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Updated 9:30 AM September 8, 2009

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Coleman encourages new students to soak up all they can

President Mary Sue Coleman encouraged new students to "bring initiative, innovation, and a dose of skepticism" to their experiences at the university, in her message Thursday during New Student Convocation. Coleman also told members of the Class of 2013 to make connections with faculty and students alike, and advised them to "explore where a Michigan education might take you."
President Mary Sue Coleman, welcomed the Class of 2013 to "one of the greatest academic communities in the world. We value learning, collaborating and contributing, with students at the center of it all." Below, members of MUSKET, above, the university's student-run musical theater group, perform during New Student Convocation. (Photos By Scott Galvin, U-M Photo Services)

As an example of what is possible, the president told the story of several students who launched an iPhone app they developed as part of an engineering course. The free app is called DoGood, and its concept is basic: Encourage people to do one nice act each day.

Since its launch in June, nearly 100,000 people have downloaded the program.

"The DoGood story is characteristic of what students experience at Michigan," Coleman told the crowd that gathered at Crisler Arena. "A professor inspires them. Classmates collaborate with them. The potential of technology and innovation intrigues them. And it is the prospect of making a difference — making a difference in people's lives — that genuinely drives them to succeed."

This year's class of 6,000 freshmen was culled from a record number of almost 30,000 applications, said Ted Spencer, associate vice provost and executive director of Undergraduate Admissions.

"I can say without hesitation that this year's class is more actively engaged and academically well-qualified than any other class in the history of the university," Spencer said. "Your many achievements are exceptional in both your academic and extra curricular endeavors, and I am confident you will contribute to the vitality of our campus community."

Teresa Sullivan, provost and executive vice president for academic affairs and also professor of sociology, told the crowd she asked her students for advice to pass along to the new freshman class.

Suggestions included taking advantage of the vast resources available on campus, getting to know class advisors and professors, exploring student organizations, and discovering the many U-M libraries and museums.

"Since its founding in 1817, the university has developed rigorous programs of study, invested in excellent faculty, and built state of the art classrooms, laboratories, studios, libraries and museums," Sullivan said. "As you begin your time here, I encourage you to take the advice of students who have preceded you. Seize the opportunities available here, explore widely, dig deeply into areas that interest you, develop friendships that will sustain you."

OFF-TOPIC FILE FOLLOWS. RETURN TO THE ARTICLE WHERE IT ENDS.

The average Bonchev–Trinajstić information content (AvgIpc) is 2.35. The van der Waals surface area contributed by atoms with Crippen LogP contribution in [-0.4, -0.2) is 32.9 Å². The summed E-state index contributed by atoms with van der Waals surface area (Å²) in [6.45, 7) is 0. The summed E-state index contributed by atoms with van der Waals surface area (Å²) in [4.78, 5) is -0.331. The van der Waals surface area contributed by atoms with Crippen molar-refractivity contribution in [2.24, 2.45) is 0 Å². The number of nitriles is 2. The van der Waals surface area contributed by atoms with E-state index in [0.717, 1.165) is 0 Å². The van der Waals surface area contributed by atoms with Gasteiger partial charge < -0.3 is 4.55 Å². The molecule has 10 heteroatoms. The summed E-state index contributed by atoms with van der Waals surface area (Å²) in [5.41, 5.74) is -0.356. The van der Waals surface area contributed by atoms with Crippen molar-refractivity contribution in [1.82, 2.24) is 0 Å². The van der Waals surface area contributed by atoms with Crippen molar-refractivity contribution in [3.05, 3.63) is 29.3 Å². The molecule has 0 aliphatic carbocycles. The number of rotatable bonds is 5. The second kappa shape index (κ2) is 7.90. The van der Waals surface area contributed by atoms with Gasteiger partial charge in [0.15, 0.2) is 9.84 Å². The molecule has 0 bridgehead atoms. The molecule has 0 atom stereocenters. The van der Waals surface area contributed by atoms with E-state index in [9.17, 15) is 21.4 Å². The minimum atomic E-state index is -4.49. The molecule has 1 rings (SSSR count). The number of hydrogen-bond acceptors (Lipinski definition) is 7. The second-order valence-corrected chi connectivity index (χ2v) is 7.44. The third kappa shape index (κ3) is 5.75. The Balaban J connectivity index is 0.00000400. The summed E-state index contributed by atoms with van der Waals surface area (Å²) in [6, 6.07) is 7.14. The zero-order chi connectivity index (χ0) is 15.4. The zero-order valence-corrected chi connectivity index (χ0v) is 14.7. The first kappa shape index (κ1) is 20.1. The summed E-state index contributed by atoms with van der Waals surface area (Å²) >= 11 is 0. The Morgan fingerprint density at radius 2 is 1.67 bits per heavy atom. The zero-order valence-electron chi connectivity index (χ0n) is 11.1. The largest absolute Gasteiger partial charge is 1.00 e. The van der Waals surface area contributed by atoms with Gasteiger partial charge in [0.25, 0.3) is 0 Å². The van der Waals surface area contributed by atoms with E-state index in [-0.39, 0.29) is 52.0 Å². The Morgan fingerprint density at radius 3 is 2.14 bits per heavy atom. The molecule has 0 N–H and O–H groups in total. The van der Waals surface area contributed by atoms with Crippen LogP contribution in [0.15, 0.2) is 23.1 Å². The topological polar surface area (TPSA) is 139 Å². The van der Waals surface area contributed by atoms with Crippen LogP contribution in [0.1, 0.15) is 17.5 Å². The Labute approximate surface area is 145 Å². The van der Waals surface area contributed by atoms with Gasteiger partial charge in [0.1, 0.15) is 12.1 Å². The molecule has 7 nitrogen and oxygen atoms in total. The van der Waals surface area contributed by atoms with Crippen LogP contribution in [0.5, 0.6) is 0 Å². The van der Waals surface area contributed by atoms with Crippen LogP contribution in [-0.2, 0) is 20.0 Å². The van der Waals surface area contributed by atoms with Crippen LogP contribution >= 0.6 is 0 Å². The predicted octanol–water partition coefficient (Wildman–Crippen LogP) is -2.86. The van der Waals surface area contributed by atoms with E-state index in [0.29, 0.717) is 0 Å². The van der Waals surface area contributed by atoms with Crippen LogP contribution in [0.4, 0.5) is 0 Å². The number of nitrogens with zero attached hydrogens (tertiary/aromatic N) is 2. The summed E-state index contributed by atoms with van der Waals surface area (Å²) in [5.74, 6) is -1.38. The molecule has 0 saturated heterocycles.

The Class of 2013 includes students from more than 1,800 different high schools, all 50 states and almost 70 countries.

"I am proud to also say, that this year's class is once again very diverse — adding to our rich and vibrant campus community with strong representation from every racial, ethnic, social and religious background, Spencer said.

Some statistics about the Class of 2013:
• 43 percent were elected to one or more student government offices;
• More than one-third received all-city, all-league, all-county or all-state awards in athletics;
• 65 percent played a musical instrument;
• More than half have volunteered in community health programs, such as in a hospital, clinic or home;
• 35 percent have published poems, stories, essays and articles or have worked as high school newspaper or yearbook editors; and
• One in 10 has started his or her own businesses.

Among the notable achievements for the incoming class 295 achieved perfect scores of 36 on the ACT, the average high school grade-point average is 3.8 and approximately 1,500 members achieved a perfect 4.0, Spencer said.

"We heard your voice in your essays, when you wrote about your families, the economy, the presidential election, overcoming obstacles, your concern for the environment, and a sincere desire to give back to the community," Spencer said. "You also wrote about how and why diversity was an important factor in your final college choice — confirming that your values resonate with our campus values."

Coleman told the students the experience that awaits them is not typical.

"From the classrooms and laboratories, to the libraries, museums and Michigan Stadium, the University of Michigan will be unlike any environment you have known," she said.

"You are now members of one of the greatest academic communities in the world. We value learning, collaborating and contributing, with students at the center of it all. We want your ideas, your enthusiasm, and your many different voices.

"And we want you to 'do good.'"


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